Patrik Allvin, the Penguins' Director of Amateur Scouting, sat down with team reporter Sam Kasan to discuss the Penguins' plans for the upcoming NHL Draft, which will be held on June 21 and 22 in Vancouver, B.C.
This is an important draft for the Penguins. The Penguins haven't had a first-round pick since 2014, when they took Kasperi Kapanen. The only player drafted by the Penguins in the first round since 2005 who is still in the organization is Olli Maatta.
The Penguins are looking forward to making their first-round selection at No. 21 overall, and making a step toward restocking the prospect pool.
"You can sense when we have a chance with a first-round pick (the scouting staff is) excited," Allvin said. "When you don't have it, you sit there the first day and watch a lot of players get picked. You like them and you're not going to get a crack at them. That's part of working in the NHL in today's game, too."
Last week, I wrote this piece taking a look at what the Penguins really "need" out of this draft. The answer? A little bit of everything. The Penguins' prospect pool as a whole is weak, and that's a result of going all-in in recent years to win back-to-back Stanley Cups. While the forward prospect pool is the strongest of any in the Penguins' system, that isn't going to be a factor in the Penguins' draft strategy. They want to take the best player available, as long as he's a fit for the organization.
"I don't think you necessarily pick for a need right now because that could change," said Allvin. "You want to have the best player up, but the best player has to fit the identity and culture of the Pittsburgh Penguins. But in order to play in today's game, you have to have a skillset too. Hopefully, the fans and you guys can say that we can see and appreciate what a Penguin player is."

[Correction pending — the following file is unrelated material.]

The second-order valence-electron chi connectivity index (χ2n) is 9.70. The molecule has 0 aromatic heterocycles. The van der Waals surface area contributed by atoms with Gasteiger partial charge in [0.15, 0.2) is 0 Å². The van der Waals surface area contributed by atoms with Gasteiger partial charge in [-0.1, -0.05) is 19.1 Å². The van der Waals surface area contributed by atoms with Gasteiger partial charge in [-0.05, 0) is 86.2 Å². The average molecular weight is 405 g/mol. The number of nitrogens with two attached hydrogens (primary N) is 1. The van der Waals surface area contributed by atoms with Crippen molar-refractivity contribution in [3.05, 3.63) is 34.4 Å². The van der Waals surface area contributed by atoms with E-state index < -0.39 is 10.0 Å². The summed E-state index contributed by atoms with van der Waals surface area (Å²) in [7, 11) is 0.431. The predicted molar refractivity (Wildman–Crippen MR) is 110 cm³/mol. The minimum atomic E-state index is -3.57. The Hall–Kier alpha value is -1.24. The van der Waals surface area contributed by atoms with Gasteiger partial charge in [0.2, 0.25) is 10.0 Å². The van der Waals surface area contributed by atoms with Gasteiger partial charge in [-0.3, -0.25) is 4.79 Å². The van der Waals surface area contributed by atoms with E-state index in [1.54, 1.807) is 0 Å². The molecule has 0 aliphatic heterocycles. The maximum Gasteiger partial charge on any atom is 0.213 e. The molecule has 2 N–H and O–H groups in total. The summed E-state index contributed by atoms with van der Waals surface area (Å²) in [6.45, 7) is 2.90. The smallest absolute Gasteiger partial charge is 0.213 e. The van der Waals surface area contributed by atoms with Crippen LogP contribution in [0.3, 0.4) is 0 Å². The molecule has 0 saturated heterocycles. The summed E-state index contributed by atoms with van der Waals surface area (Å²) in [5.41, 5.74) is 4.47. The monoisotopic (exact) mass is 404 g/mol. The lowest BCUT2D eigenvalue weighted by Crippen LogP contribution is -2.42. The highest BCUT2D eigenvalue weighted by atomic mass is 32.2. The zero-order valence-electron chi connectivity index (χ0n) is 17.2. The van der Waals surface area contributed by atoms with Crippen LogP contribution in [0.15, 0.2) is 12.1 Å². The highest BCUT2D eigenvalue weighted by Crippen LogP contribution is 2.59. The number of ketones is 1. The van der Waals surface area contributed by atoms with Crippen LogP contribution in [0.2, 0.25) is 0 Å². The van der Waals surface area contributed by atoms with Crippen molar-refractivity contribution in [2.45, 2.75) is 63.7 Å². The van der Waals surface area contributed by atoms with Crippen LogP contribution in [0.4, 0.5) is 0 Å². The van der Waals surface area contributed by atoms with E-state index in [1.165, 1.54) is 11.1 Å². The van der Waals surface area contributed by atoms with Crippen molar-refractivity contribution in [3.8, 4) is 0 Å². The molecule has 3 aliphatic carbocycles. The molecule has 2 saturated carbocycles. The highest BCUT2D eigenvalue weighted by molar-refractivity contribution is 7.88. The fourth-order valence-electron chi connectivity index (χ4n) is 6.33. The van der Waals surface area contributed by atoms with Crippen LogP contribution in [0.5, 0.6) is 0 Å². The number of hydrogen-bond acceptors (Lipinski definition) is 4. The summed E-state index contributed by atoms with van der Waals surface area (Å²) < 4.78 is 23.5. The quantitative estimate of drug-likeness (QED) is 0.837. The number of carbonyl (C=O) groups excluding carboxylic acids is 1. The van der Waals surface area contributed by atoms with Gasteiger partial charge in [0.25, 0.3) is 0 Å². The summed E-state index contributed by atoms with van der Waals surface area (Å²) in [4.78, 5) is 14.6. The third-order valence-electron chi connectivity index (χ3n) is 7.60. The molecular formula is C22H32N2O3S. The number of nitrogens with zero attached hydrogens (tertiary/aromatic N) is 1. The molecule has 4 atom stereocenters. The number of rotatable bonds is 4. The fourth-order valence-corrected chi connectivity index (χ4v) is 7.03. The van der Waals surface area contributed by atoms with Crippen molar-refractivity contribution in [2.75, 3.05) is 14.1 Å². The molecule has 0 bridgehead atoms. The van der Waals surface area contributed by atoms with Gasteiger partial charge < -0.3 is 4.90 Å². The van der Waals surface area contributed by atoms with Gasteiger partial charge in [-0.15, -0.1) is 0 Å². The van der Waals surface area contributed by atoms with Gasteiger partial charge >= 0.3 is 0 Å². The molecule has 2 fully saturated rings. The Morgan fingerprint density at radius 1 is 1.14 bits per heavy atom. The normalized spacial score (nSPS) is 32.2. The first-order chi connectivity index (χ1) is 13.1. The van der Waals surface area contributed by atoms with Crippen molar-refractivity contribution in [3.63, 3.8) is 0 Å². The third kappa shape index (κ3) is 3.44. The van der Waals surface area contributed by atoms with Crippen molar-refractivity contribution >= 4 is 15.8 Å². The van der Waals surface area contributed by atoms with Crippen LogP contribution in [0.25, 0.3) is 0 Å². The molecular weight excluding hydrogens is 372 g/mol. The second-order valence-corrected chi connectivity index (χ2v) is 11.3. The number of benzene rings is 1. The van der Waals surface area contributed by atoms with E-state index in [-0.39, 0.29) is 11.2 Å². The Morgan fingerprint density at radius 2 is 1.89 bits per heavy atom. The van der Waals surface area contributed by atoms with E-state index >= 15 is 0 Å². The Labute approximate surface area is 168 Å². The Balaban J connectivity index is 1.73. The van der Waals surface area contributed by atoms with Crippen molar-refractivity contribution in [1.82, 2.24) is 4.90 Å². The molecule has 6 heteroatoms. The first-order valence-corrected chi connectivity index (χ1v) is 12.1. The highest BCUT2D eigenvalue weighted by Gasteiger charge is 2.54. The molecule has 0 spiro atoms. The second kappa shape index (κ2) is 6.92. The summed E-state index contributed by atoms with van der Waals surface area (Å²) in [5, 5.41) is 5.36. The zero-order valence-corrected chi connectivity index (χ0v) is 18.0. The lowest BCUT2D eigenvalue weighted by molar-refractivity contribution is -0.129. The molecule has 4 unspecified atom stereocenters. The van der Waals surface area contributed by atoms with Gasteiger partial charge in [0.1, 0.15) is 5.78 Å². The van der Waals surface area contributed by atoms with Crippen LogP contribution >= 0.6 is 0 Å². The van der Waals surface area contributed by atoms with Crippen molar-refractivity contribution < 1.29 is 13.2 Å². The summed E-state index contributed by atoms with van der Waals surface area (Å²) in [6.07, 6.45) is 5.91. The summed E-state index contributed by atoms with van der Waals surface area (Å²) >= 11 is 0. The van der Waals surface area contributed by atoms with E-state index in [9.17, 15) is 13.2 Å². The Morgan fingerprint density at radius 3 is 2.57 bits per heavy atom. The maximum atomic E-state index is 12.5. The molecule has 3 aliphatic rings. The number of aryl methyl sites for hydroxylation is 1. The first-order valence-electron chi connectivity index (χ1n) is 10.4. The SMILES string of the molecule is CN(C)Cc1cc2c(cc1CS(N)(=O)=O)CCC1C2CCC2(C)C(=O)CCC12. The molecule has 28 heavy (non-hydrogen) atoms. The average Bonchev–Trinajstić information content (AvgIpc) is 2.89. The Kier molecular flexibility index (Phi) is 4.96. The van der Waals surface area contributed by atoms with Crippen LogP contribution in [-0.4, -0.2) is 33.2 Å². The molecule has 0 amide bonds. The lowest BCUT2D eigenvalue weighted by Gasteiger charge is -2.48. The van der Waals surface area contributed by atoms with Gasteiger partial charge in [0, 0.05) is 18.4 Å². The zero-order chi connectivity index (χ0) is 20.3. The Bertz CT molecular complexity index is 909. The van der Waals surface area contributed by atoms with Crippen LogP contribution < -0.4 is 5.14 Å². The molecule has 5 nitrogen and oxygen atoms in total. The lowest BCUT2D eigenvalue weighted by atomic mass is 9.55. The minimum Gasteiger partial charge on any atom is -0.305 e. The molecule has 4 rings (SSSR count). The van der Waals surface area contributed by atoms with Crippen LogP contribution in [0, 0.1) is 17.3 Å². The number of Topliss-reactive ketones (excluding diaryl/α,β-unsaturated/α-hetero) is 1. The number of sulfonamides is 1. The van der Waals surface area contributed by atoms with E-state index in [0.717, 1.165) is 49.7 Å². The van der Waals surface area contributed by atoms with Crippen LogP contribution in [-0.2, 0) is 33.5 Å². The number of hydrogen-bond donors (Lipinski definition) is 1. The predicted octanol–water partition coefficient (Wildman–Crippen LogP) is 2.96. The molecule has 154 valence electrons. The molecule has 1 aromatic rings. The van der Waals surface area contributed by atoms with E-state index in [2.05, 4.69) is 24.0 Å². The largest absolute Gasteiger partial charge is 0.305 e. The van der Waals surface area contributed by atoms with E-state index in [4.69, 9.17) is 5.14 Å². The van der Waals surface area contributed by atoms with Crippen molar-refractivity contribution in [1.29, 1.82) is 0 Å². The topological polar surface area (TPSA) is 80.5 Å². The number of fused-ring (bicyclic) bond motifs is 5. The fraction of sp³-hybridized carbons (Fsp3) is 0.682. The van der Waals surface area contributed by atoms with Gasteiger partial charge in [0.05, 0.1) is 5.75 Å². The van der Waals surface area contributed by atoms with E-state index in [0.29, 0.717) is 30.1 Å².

This is a deep draft, and that is critical for the Penguins who, after their first-round selection, hold only a fourth-round, a fifth-round, and two seventh-round picks.
After the first few first-round standouts, it's a tight race for the rest of the players projected to go in the first round. I wrote this piece taking a look at some potential options who may be available at No. 21.
The player the Penguins take with that first-round pick will likely become one of the top prospects in the organization, if not the top prospect. The odds are that they'll be choosing someone who will contribute at the NHL level in the future.
"We want to bring in a good player that can contribute sooner than later," Allvin said. "Picking 21 is hard. You hope that some of the players that you have listed higher will fall through and you get lucky. I think the other teams ahead of us will dictate who we're going to get at 21.
"At this point I do think that this year's draft is actually pretty good. I think there are a lot of good players in this year's draft. There a lot of good players up top and a lot of good players on the backend of the draft."
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